A while back, I wrote an article, “Tips for Living with a Hiatal Hernia: Dealing with the Symptoms Naturally” (linked below) and I continue to hear from people who have a similar condition. Whether it’s in the comments or through e-mail, I’ve learned that a lot of people have this “nightmare” of a situation. I wanted to update my tips because I’ve recently come across a few other things that have helped me a great deal.
I hasten to say, obviously, that just because these have helped me DOES NOT necessarily mean that they will help you. However, because there is really so very little information out there about Hiatal Hernias, one of our best bets is to learn from each another.
My own experience has taught me that the following tips are a wonderful place to start when you’re trying to control your hiatal hernia naturally:
- Keep a food journal. Write down everything you eat and drink as well as whether you experience hiatal hernia problems during or after each meal. If you get hiccups, write it down. If you have heartburn or pain, write it down. If you feel like food is trapped in the esophagus, write it down!
- Keep an activity journal. The following will show you why this is important.
- Do NOT lift heavy objects. Some of my worst hiatal hernia episodes occurred after lifting heavy bags of birdseed. Even lifting a heavy trash bag out of a trash can can be too much for a hernia.
- Don’t move furniture around. This one surprised me but, after an especially bad episode with my hernia (food got trapped for hours and I was in agony), I thought back over what I had done the previous day. I realized I had not lifted anything… then it hit me, I had rearranged some furniture on the carport which meant tugging at a very heavy table and sliding a few chairs around. Apparently pushing and pulling heavy furniture is as bad as lifting it when you have a temperamental hernia.
- Do NOT hang upside down (inversion tables, playgrounds…). Okay, this one sounds kind of nuts – but it is a nightmare for hernias. I had to give up something I dearly loved (yoga) simply because many of the poses involved too much stress for my hiatal hernia.
- Eat SLOWLY and chew each bite mindfully. It honestly makes a world of difference. I used to eat fairly fast because I didn’t want my husband or daughters having to wait for me to get through. I quickly decided that I’d rather be the last one eating than to be the first one in pain. In fact, I make a point of even putting my fork or spoon down every now and again to make sure I go slow and easy.
- Carbonated beverages are not a good idea. AT ALL. Switching exclusively to water and/or tea is the way to go. It can be tough if you’re used to soft drinks but, trust this former Diet Dr. Pepper addict, the improvement is worth it. Besides, tea actually does taste better!
- Papaya Enzymes are phenomenal. I take them after every meal as well as when I feel a little “too full.”
- Aloe Vera Juice is also something I always keep on hand. It’s wonderful for heartburn, indigestion, and drinking it regularly seems to help with all of my hiatal hernia issues.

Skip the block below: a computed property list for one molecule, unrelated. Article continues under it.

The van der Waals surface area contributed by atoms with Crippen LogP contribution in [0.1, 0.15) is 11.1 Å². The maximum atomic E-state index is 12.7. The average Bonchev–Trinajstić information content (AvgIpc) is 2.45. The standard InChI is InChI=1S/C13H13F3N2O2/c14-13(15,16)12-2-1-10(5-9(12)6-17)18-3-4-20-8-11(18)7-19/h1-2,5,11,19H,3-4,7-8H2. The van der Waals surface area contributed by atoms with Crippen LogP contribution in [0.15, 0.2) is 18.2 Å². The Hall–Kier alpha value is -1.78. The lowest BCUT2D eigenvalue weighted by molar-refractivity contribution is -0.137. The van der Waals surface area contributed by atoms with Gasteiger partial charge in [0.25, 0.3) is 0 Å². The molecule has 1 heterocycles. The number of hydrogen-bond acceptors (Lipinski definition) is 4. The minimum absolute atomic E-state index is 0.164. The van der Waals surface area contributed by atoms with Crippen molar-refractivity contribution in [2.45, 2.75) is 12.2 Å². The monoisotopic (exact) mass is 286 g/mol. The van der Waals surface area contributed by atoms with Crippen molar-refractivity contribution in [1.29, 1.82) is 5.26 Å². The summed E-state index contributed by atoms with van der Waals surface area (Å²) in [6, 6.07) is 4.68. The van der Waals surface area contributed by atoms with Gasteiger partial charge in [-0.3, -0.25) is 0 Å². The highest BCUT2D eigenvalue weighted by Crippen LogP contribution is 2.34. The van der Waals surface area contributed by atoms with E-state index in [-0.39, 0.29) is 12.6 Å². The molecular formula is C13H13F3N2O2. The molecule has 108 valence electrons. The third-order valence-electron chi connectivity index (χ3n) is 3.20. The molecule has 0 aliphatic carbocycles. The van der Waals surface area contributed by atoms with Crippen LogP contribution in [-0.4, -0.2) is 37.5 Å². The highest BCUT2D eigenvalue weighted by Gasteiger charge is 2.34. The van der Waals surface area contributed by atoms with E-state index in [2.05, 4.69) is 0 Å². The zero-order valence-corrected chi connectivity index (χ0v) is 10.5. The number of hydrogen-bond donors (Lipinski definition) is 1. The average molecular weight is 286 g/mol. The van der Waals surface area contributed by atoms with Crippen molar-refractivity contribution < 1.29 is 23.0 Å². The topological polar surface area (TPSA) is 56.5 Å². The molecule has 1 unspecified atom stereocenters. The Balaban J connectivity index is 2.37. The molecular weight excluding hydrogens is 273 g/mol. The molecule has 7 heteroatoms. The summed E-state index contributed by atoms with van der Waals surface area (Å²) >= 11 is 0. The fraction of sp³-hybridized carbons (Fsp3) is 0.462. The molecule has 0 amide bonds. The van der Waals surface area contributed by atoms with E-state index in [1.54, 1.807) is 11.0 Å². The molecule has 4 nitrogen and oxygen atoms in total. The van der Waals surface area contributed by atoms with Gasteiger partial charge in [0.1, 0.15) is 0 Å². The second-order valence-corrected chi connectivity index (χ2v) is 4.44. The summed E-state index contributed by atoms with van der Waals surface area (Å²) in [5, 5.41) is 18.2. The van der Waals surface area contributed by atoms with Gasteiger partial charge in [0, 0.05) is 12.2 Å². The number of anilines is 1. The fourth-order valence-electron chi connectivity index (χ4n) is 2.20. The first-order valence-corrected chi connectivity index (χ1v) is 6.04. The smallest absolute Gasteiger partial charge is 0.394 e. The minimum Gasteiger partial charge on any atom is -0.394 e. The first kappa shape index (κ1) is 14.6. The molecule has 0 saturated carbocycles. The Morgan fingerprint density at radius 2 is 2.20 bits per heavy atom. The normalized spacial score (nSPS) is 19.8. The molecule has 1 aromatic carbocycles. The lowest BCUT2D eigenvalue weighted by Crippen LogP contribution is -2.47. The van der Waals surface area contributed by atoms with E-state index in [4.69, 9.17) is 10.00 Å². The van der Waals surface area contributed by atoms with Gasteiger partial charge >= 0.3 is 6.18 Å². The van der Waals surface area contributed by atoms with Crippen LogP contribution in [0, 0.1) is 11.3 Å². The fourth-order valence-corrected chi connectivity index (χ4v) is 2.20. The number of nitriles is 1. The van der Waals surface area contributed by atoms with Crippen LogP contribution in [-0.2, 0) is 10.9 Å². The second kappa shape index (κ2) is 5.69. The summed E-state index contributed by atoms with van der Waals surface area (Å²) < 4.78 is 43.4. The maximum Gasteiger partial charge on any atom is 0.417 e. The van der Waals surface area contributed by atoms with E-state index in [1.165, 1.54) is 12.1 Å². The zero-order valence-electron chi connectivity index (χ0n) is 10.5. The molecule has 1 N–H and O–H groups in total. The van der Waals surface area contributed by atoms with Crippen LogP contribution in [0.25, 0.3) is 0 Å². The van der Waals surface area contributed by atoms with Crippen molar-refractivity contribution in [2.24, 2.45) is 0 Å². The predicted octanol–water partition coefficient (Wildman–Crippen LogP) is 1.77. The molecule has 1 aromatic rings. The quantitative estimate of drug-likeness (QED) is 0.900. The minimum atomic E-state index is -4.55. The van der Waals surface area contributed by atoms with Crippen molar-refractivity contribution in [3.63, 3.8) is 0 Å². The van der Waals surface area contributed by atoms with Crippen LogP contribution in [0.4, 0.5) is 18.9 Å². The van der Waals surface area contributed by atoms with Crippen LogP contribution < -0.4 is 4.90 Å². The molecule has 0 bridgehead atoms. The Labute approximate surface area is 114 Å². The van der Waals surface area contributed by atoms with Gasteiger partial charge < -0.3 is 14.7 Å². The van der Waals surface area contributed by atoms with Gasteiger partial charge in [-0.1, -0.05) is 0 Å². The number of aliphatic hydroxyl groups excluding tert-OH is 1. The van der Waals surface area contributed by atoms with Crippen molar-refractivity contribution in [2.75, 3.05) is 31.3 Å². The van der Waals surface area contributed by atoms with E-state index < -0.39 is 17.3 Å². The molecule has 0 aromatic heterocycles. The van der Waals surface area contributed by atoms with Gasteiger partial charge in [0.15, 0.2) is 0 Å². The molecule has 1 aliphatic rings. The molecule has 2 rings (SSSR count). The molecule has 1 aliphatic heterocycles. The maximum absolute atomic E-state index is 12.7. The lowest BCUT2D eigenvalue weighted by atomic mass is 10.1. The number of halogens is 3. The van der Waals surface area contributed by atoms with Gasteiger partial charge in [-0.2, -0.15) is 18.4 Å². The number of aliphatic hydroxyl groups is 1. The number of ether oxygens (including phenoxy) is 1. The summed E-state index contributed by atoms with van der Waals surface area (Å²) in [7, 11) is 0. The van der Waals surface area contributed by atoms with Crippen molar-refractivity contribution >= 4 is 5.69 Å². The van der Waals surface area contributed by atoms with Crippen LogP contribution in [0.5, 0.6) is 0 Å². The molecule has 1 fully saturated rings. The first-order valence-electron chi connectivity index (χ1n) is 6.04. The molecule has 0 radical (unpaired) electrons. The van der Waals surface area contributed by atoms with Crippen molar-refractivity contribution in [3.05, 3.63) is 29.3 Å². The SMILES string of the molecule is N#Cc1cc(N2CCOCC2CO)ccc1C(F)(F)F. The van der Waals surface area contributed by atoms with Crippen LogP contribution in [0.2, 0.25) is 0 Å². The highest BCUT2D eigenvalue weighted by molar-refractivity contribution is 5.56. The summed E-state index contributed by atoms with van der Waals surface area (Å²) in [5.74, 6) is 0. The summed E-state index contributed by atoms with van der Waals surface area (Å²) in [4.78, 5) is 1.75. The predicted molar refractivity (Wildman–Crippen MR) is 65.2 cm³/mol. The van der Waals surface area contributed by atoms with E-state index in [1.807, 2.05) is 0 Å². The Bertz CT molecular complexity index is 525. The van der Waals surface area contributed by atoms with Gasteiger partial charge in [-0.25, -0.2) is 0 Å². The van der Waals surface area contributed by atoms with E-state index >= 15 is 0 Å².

Due to the fact that I started keeping a VERY thorough food journal (when you’re tired of being in pain, you get drastic!), I discovered that a few different foods smelled trouble for me.
First of all, I found that, more times than not, when I got painful hiatal hernia related hiccups, I was eating chicken or something containing chicken. I even referred to them as “chiccups” because I was almost always eating chicken. So, I decided to give chicken up and see what happened.
I saw a huge improvement immediately.
Through similar detective work with my food journal, I found that “dense” meats (hot dogs, ribs, pork chops, roast) caused problems for me. Fish, “thin” hamburgers, pulled pork (tender), bacon, and breakfast sausage didn’t give me any problems (thank goodness!), so I decided to stick with them.
I’ve also found that food combinations can cause as much trouble as certain foods, individually, can. If rice, for example, is paired with a meat – I am apt to have issues. So, if I’m eating rice with meat, I now know to eat very, very slowly and chew my food like my very life depends upon it.
Your food journal will help you discover problematic foods as well as combinations. Having a journal helped me discover that thin hamburgers weren’t the problem – it was the bread they were on. Most people with hiatal hernias cannot tolerate bread at all.
My journal also saved me from having to give up shrimp. I found that it wasn’t the shrimp, itself, that was the problem (although I do now eat extra slowly when eating shrimp) – the problem was the combination of shrimp with rice, two foods I almost always paired.
Licorice for Esophageal Healing
An individual with a hiatal hernia has an esophagus that’s under a lot of stress – the esophageal sphincter (LES), in particular, takes a beating when the hernia is doing its thing. Fortunately, we can help heal the area and improve inflammation by eating and drinking things that aren’t acidic or harmful. We can also promote healing with licorice – one of the few things shown to help heal the inflammation.
I take a licorice capsule daily and have for about a year. I would highly recommend it for anyone with a hiatal hernia.
Not only does the hernia, itself, wreak havoc on the esophagus, the acid reflux we frequently experience does as well. Here is an excellent article I found online: 5 Supplements That Heal Tissue Damage Caused By Acid Reflux. Excellent advice, here.